Electrowife

Somewhere in the east the moon is rising. Strains of Saint-Saëns drift on the breeze, torn away from the ballroom and pulled outside. The clouds overhead swirl restlessly and the tops of the trees bend and rustle, sussurating like they have secrets to keep from me. I lean on the wrought-iron balcony, painted white by some lunatic designer employed by the equally insane Marchioness, and stare down into the rose garden below.
Of course, the Marchioness's favourite poet is Schiller, which I wholehearted agree with, so the rose garden is also a lion-court. Little steel trellises gate off entrances for robo-lions, and a larger exit is where the Marchioness's playthings hammer on the gate and claw in futile anxiety at the handle. Only two have survived so far, and one of them was thrown back to the robo-lions a week later. He wasn't so lucky the second time around.
The rose garden is blessedly empty at this time of the evening, and I can enjoy the proud flowers defying the increasing wind and the heady perfumes they release. I wondered once about husbanding them, breeding them to produce a perfume of almost narcotic intensity, but my plans were cut short by the Marchioness deciding that my money would be better spent on cybernetic enhancements for herself. Over the course of three years she went from being the woman I loved to a robo-frau; my electrowife.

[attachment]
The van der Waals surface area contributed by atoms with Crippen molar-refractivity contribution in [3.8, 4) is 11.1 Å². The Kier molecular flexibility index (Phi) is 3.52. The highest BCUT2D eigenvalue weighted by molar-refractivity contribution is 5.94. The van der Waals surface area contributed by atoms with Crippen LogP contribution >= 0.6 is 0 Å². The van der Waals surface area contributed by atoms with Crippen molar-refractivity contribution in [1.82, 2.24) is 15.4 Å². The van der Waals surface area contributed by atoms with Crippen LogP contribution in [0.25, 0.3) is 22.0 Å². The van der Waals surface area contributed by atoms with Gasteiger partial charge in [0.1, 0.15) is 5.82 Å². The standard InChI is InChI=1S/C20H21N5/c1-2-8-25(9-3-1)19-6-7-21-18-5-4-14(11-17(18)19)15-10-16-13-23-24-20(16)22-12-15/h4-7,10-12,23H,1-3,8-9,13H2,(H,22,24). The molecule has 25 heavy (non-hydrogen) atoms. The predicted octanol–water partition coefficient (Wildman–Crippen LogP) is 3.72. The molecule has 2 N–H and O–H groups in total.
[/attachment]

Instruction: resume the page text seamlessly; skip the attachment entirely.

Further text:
I heard the mechanical click of the relays and know that someone, or something, robotic is approaching. I have laid them secretly all around the Hall so that she cannot sneak up on me, no matter how assiduously she oils her joints, nor how much money she spends on superconducting cable and noise-nullifiers.
She glides up beside me, silent as a corpse, and glitters brilliantly in the light from the windows above us.
"BzzztYou have left me with no-one to dance with" she says, her voice blurring at the start as it always does. I'm sure it's an error of some kind, but she insists that it is cosmetic, done for effect. I smile at her, and wave a hand at the garden below.
"I was enjoying the roses," I begin, but she cuts me off with a high-pitched feedback squeal, her way of indicating displeasure.
"BzzztThere are no lions tonight!"
"Robo-lions." I always correct her. It is important to remember that there is a distinction between robots and real people.
She squeals again, and tilts forward, leaning as far over the balcony as her metallic waist will allow.
"BzzztReturn with me."
I take her arm and she pulls me away, moving too fast for a walk and not fast enough for a run. I am being punished. I still smile though. I may not have been able to breed a narcotic perfume into my beloved roses, but I was still able to get them to produce a beautifully scented gas that rusts even the most advanced of robots. The robo-lions lying in decayed reddish pools of ferro-oxide proved my little experiment true.
I smile harder and sound cheerful. Freedom beckons once more.

The End

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